2000 in Film

ERIN BROCKOVICH: A relaxed but powerful American star-vehicle (2000 in Film #11)

This year, 20 years on from the year 2000, I’m going to celebrate the first year of cinema in the 21st century by looking back at some of the films across the year at the turn of the millennium which took No #1 at the box office for their opening weekends.

This week, released on the weekend of March 17th, Steven Soderbergh’s Erin Brockovich

Erin Brockovich was the first true success story of the year 2000. Not only was it heavily critically appreciated, with a celebrated and eventually Oscar-winning performance from Julia Roberts, it was also a remarkable commercial hit, netting a quarter of a billion dollars world wide and in the top 15 box office films, globally, of the entire year.

It was, in a very real sense, a trend-setter in that regard. This is Roberts at the very peak of her game as an A-list Hollywood icon, able to open a film on both her name and that of the character she portrays in this simple but effective David vs Goliath story, or as Albert Finney’s lawyer Ed Masry puts it “David vs Goliath’s entire family”, given extra weight and depth by its strong through-line of female empowerment. This isn’t just a gift of a role for an actor like Roberts, it’s also a charm of a character; a real-life, genuine modern heroine who fought the system and won, a tale director Steven Soderbergh and writer Jennifer Grant never embellish. It’s a remarkable story enough based on the facts.

For Erin Brockovich to make such a powerful dent in the global box office attests to multiple things at the turn of the century; the continued, key importance of star wattage to open a movie (Tom Hanks would pull a similar trick later in the year with Cast Away), a clear audience appetite for female-driven, progressive cinema, and indeed at this stage the desire for more than just rinse and repeat sequels. In the age just before the true birth of the franchise picture beyond certain cult sub-genres, Erin Brockovich is proof that true-life pictures with the right combination of talent in front of and behind the camera, strong word of mouth based on quality, and perhaps a reactive element against the emptier big-budget blockbuster could make bank.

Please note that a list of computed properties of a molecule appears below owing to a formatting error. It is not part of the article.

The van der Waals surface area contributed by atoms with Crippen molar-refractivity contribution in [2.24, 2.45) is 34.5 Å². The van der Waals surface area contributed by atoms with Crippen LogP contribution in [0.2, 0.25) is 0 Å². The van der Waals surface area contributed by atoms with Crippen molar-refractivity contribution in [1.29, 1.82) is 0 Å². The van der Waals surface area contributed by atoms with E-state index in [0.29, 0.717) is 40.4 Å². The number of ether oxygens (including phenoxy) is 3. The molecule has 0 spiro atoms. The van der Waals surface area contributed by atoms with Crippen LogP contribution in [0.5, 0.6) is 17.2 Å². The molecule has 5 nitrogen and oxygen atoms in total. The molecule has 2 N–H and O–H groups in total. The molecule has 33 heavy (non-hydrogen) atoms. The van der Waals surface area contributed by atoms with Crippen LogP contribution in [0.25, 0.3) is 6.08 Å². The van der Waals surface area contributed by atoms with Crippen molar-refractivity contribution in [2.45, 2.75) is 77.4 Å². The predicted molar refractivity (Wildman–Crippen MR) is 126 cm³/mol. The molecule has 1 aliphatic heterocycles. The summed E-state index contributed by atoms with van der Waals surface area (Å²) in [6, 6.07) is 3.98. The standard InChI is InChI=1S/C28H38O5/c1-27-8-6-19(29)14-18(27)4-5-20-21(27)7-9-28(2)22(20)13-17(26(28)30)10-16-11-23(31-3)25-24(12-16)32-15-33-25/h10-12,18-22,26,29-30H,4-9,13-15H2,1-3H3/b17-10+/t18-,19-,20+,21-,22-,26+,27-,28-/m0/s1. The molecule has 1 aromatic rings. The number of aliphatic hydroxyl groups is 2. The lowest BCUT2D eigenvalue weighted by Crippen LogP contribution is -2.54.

It undoubtedly paved the way for the mid-2000’s fusion of pop-culture blockbuster and auteur-driven drama as typified by Christopher Nolan and, indeed, Soderbergh himself. Erin Brockovich’s legacy is a strong one.

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2000 in Film

THE NEXT BEST THING: A glossy, ham-fisted, non-romance (2000 in Film #9)

This year, 20 years on from the year 2000, I’m going to celebrate the first year of cinema in the 21st century by looking back at some of the films across the year at the turn of the millennium which took No #1 at the box office for their opening weekends.

This week, released on the weekend of March 3rd, John Schlesinger’s The Next Best Thing

It is fair to say that the first weekend in March of 2000 was a slim one in terms of new releases, which accounts for why John Schlesinger’s The Next Best Thing was both the most profitable movie and at the same time failed to ultimately make a profit, just falling shy of recouping its modest budget.

Everyone involved almost certainly imagined it would do better. Madonna was headlining as Abby, a New Age yoga instructor in sunny California who falls in love with her gay best friend Robert, played by Rupert Everett—basking in the glow of success in My Best Friend’s Wedding, where he essentially played the same kind of character. It must have seemed like box office alchemy, indeed Madonna’s previous film Evita probably remains her most successful. Throw in one of the most celebrated transatlantic directors of the 60’s & 70’s in Schlesinger and what we should have ended up with was a charming, star-led romantic comedy. What we ended up with was a bizarre, mawkish, messy comedy that veers wildly into a dramatic final act lifted from an entirely different movie.

The Next Best Thing is, to put it mildly, bad filmmaking. The script, written by Tom Ropelewski as an original screenplay called The Red Curtain originally meant to star Richard Dreyfuss & Helen Hunt—proof positive there was a better film lurking underneath somewhere—that eventually was mangled through the Hollywood threshing machine, plonked into the lap of Madonna, and presumably transformed into the strange, worthy beast we ended up getting. Quite what possessed Schlesinger to get on board we will never know – it’s even more tragic that this was the final film he directed before his death in 2003. It’s about as flaccid and ignominious an end the director of Midnight Cowboy or Billy Liar could have had to his career. Nothing, genuinely *nothing*, about this film works in any respect. It is really quite remarkable from that perspective.

The Next Best Thing is also evidence that while Hollywood had an eye on the progressive, liberal structures that are coming to define it twenty years on, its tin ear for how to achieve them was still strong.

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